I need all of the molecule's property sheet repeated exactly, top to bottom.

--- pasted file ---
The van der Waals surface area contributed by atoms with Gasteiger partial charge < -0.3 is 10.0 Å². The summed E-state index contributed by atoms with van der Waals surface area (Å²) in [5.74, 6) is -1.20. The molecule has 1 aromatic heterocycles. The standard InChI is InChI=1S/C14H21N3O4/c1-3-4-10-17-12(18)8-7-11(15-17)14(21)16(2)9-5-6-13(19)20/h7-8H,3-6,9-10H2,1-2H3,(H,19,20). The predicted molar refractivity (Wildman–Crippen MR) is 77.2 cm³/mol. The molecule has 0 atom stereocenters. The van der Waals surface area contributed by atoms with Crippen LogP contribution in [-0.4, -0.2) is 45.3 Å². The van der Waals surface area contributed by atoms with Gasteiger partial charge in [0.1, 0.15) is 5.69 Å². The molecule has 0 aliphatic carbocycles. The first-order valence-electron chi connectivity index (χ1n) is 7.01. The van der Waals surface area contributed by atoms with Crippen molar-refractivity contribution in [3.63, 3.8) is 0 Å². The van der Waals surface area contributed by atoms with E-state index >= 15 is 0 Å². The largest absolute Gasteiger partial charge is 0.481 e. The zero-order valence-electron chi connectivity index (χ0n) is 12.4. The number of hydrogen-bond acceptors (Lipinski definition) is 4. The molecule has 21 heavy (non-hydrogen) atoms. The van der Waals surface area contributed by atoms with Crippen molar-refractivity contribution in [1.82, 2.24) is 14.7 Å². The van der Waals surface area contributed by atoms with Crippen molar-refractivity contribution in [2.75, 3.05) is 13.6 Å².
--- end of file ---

The van der Waals surface area contributed by atoms with Gasteiger partial charge < -0.3 is 10.0 Å². The summed E-state index contributed by atoms with van der Waals surface area (Å²) in [5.74, 6) is -1.20. The molecule has 1 aromatic heterocycles. The standard InChI is InChI=1S/C14H21N3O4/c1-3-4-10-17-12(18)8-7-11(15-17)14(21)16(2)9-5-6-13(19)20/h7-8H,3-6,9-10H2,1-2H3,(H,19,20). The predicted molar refractivity (Wildman–Crippen MR) is 77.2 cm³/mol. The molecule has 0 atom stereocenters. The van der Waals surface area contributed by atoms with Crippen LogP contribution in [-0.4, -0.2) is 45.3 Å². The van der Waals surface area contributed by atoms with Gasteiger partial charge in [0.1, 0.15) is 5.69 Å². The molecule has 0 aliphatic carbocycles. The first-order valence-electron chi connectivity index (χ1n) is 7.01. The van der Waals surface area contributed by atoms with Crippen molar-refractivity contribution in [3.63, 3.8) is 0 Å². The van der Waals surface area contributed by atoms with E-state index >= 15 is 0 Å². The largest absolute Gasteiger partial charge is 0.481 e. The zero-order valence-electron chi connectivity index (χ0n) is 12.4. The number of hydrogen-bond acceptors (Lipinski definition) is 4. The molecule has 21 heavy (non-hydrogen) atoms. The van der Waals surface area contributed by atoms with Crippen molar-refractivity contribution in [1.82, 2.24) is 14.7 Å². The van der Waals surface area contributed by atoms with Crippen molar-refractivity contribution in [2.75, 3.05) is 13.6 Å².